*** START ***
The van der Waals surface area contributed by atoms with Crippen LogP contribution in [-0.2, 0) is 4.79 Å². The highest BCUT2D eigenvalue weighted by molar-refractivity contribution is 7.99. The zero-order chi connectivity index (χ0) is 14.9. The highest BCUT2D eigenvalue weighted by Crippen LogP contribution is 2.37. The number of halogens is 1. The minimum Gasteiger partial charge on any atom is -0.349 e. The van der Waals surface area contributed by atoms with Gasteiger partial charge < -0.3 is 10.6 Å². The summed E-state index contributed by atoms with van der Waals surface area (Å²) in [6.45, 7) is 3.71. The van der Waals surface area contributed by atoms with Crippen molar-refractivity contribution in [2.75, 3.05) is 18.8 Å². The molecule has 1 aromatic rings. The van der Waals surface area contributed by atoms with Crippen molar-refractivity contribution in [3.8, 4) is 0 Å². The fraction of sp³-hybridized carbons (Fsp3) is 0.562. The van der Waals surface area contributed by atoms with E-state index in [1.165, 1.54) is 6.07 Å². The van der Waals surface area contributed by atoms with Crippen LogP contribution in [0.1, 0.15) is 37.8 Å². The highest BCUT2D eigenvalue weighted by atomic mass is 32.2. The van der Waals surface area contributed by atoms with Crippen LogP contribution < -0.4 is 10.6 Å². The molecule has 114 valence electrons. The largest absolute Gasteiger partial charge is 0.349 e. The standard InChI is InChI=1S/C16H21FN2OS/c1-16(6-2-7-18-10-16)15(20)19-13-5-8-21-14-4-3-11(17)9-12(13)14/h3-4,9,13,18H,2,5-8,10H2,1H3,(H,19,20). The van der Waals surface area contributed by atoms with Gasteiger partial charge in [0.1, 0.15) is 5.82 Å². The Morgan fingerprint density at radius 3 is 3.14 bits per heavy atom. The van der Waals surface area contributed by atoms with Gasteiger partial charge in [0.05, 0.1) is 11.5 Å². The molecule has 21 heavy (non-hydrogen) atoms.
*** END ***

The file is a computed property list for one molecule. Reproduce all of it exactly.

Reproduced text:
The van der Waals surface area contributed by atoms with Crippen LogP contribution in [-0.2, 0) is 4.79 Å². The highest BCUT2D eigenvalue weighted by molar-refractivity contribution is 7.99. The zero-order chi connectivity index (χ0) is 14.9. The highest BCUT2D eigenvalue weighted by Crippen LogP contribution is 2.37. The number of halogens is 1. The minimum Gasteiger partial charge on any atom is -0.349 e. The van der Waals surface area contributed by atoms with Gasteiger partial charge < -0.3 is 10.6 Å². The summed E-state index contributed by atoms with van der Waals surface area (Å²) in [6.45, 7) is 3.71. The van der Waals surface area contributed by atoms with Crippen molar-refractivity contribution in [2.75, 3.05) is 18.8 Å². The molecule has 1 aromatic rings. The van der Waals surface area contributed by atoms with Crippen molar-refractivity contribution in [3.8, 4) is 0 Å². The fraction of sp³-hybridized carbons (Fsp3) is 0.562. The van der Waals surface area contributed by atoms with E-state index in [1.165, 1.54) is 6.07 Å². The van der Waals surface area contributed by atoms with Crippen LogP contribution in [0.1, 0.15) is 37.8 Å². The highest BCUT2D eigenvalue weighted by atomic mass is 32.2. The van der Waals surface area contributed by atoms with Crippen LogP contribution < -0.4 is 10.6 Å². The molecule has 114 valence electrons. The largest absolute Gasteiger partial charge is 0.349 e. The standard InChI is InChI=1S/C16H21FN2OS/c1-16(6-2-7-18-10-16)15(20)19-13-5-8-21-14-4-3-11(17)9-12(13)14/h3-4,9,13,18H,2,5-8,10H2,1H3,(H,19,20). The van der Waals surface area contributed by atoms with Gasteiger partial charge in [0.1, 0.15) is 5.82 Å². The Morgan fingerprint density at radius 3 is 3.14 bits per heavy atom. The van der Waals surface area contributed by atoms with Gasteiger partial charge in [0.05, 0.1) is 11.5 Å². The molecule has 21 heavy (non-hydrogen) atoms.